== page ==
Here’s a particularly interesting “enclosed/confined space entry” incident that sort of wasn’t, from the Step Change In Safety Website. It highlights an often over-looked hazard – lighter than air gases coming out of a tank:
“While assisting with pre-entry checks prior to entering a tank to carry out quarterly maintenance checks. (The) I(njured) P(erson) lost consciousness and collapsed on deck.
The IP lifted the manhole cover to gain access to the tank for the purpose of air sampling as part of their procedure prior to entering the tank to carry out quarterly maintenance. the IP was working next to his supervisor who began to lower gas sampling equipment into the tank. Within 1 minute of the tank entry cover being opened, while the sampling equipment was approximately 3 metres into the 6 metre deep tank, the gas sensor alarm activated and the IP, who was still outside the tank, lost consciousness. The IP subsequently recovered fully with no apparent residual effects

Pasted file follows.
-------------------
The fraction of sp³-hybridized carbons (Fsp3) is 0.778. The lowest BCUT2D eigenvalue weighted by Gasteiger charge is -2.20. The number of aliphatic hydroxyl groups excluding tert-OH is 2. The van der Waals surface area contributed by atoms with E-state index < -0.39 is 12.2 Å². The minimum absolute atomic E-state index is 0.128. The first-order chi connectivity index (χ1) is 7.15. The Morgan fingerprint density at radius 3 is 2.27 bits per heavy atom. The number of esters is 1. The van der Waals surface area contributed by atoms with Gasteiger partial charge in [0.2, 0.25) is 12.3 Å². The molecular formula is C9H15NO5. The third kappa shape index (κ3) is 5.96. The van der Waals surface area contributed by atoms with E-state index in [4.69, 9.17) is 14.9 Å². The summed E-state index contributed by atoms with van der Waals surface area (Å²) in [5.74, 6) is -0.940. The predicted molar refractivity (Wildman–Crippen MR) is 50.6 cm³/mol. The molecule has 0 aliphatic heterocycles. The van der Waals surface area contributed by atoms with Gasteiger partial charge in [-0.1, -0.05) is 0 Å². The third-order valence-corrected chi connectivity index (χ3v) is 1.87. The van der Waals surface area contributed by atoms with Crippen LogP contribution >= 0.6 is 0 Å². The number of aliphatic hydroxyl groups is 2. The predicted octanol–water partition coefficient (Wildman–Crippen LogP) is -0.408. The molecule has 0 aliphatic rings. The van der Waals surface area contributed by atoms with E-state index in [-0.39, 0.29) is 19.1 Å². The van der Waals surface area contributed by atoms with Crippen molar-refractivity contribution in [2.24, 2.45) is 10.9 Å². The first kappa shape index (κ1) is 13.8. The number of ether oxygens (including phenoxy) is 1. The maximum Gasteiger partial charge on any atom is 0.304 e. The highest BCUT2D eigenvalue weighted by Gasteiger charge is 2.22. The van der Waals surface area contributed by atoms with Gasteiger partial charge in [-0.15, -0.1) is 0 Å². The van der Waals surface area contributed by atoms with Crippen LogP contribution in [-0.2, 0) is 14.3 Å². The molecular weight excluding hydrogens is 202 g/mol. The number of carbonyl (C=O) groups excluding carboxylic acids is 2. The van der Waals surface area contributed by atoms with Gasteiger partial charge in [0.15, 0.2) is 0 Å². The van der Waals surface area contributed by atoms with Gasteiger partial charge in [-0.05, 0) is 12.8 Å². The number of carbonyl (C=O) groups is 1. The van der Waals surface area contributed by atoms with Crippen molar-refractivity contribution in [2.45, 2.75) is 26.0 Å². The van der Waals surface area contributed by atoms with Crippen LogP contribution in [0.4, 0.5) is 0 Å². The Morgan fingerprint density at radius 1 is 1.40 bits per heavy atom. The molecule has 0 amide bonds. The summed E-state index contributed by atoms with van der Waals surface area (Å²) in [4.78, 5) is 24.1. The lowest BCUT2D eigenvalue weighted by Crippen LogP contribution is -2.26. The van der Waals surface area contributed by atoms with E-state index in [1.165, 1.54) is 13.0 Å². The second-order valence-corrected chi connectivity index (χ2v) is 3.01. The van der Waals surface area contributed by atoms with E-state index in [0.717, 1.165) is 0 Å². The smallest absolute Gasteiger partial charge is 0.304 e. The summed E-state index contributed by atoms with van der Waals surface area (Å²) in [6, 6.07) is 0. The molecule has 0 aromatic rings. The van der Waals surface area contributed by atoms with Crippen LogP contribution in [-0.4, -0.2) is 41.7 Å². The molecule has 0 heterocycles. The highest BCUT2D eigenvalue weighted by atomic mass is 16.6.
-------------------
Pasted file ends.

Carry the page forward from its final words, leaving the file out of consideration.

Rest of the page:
Subsequent gas sampling during the investigation into the incident recorded unexpectedly high levels of hydrogen within the tank, the presence of which is probably due to the electrolytic reaction between the sacrificial anodes in the tank and the steel within the ballast tank.
This alert has been issued to heighten awareness of the potential for this unusual situation to arise. While one would normally expect heavier than air gasses or lack of oxygen due to scavenging in these spaces One must always be aware of the potential presence of other gases at all times. Due to the unusual nature of the gases involved it is recommended that risk assessment of the proposed task should always include the potential for this lighter than air gas with suitable risk reduction being put in place. Further information and recommendations will be posted when investigations into this incident have been completed